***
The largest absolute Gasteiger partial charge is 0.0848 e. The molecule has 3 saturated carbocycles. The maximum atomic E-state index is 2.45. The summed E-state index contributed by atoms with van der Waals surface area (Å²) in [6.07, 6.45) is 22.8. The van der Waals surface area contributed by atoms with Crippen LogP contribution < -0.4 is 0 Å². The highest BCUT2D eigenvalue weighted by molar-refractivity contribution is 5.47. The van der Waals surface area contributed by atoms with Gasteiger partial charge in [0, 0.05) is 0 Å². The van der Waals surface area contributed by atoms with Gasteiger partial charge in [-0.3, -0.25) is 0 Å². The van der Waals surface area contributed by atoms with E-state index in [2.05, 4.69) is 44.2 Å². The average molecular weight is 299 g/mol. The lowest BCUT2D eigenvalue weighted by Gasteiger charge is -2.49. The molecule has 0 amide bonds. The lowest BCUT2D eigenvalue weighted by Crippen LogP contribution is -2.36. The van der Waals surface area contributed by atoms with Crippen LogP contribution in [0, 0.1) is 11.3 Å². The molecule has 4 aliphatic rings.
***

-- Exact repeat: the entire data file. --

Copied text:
The largest absolute Gasteiger partial charge is 0.0848 e. The molecule has 3 saturated carbocycles. The maximum atomic E-state index is 2.45. The summed E-state index contributed by atoms with van der Waals surface area (Å²) in [6.07, 6.45) is 22.8. The van der Waals surface area contributed by atoms with Crippen LogP contribution < -0.4 is 0 Å². The highest BCUT2D eigenvalue weighted by molar-refractivity contribution is 5.47. The van der Waals surface area contributed by atoms with Gasteiger partial charge in [0, 0.05) is 0 Å². The van der Waals surface area contributed by atoms with Gasteiger partial charge in [-0.3, -0.25) is 0 Å². The van der Waals surface area contributed by atoms with E-state index in [2.05, 4.69) is 44.2 Å². The average molecular weight is 299 g/mol. The lowest BCUT2D eigenvalue weighted by Gasteiger charge is -2.49. The molecule has 0 amide bonds. The lowest BCUT2D eigenvalue weighted by Crippen LogP contribution is -2.36. The van der Waals surface area contributed by atoms with Crippen LogP contribution in [0, 0.1) is 11.3 Å². The molecule has 4 aliphatic rings.